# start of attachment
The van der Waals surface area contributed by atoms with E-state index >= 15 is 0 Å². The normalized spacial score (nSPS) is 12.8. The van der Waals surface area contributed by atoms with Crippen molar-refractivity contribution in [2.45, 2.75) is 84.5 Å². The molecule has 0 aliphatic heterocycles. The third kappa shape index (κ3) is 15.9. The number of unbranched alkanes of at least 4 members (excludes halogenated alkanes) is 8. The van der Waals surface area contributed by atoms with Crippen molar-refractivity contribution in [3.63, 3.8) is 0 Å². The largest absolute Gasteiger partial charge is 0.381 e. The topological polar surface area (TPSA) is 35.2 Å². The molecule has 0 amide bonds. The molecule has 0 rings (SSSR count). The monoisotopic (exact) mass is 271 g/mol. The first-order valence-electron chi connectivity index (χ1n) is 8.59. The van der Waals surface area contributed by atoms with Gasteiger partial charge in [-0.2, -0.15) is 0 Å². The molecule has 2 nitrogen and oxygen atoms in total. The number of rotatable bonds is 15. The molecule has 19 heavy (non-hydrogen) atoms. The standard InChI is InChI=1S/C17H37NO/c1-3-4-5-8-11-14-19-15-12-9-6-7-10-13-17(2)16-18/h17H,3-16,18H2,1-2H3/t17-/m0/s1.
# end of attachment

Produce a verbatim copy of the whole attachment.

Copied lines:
The van der Waals surface area contributed by atoms with E-state index >= 15 is 0 Å². The normalized spacial score (nSPS) is 12.8. The van der Waals surface area contributed by atoms with Crippen molar-refractivity contribution in [2.45, 2.75) is 84.5 Å². The molecule has 0 aliphatic heterocycles. The third kappa shape index (κ3) is 15.9. The number of unbranched alkanes of at least 4 members (excludes halogenated alkanes) is 8. The van der Waals surface area contributed by atoms with Crippen molar-refractivity contribution in [3.63, 3.8) is 0 Å². The largest absolute Gasteiger partial charge is 0.381 e. The topological polar surface area (TPSA) is 35.2 Å². The molecule has 0 amide bonds. The molecule has 0 rings (SSSR count). The monoisotopic (exact) mass is 271 g/mol. The first-order valence-electron chi connectivity index (χ1n) is 8.59. The van der Waals surface area contributed by atoms with Gasteiger partial charge in [-0.2, -0.15) is 0 Å². The molecule has 2 nitrogen and oxygen atoms in total. The number of rotatable bonds is 15. The molecule has 19 heavy (non-hydrogen) atoms. The standard InChI is InChI=1S/C17H37NO/c1-3-4-5-8-11-14-19-15-12-9-6-7-10-13-17(2)16-18/h17H,3-16,18H2,1-2H3/t17-/m0/s1.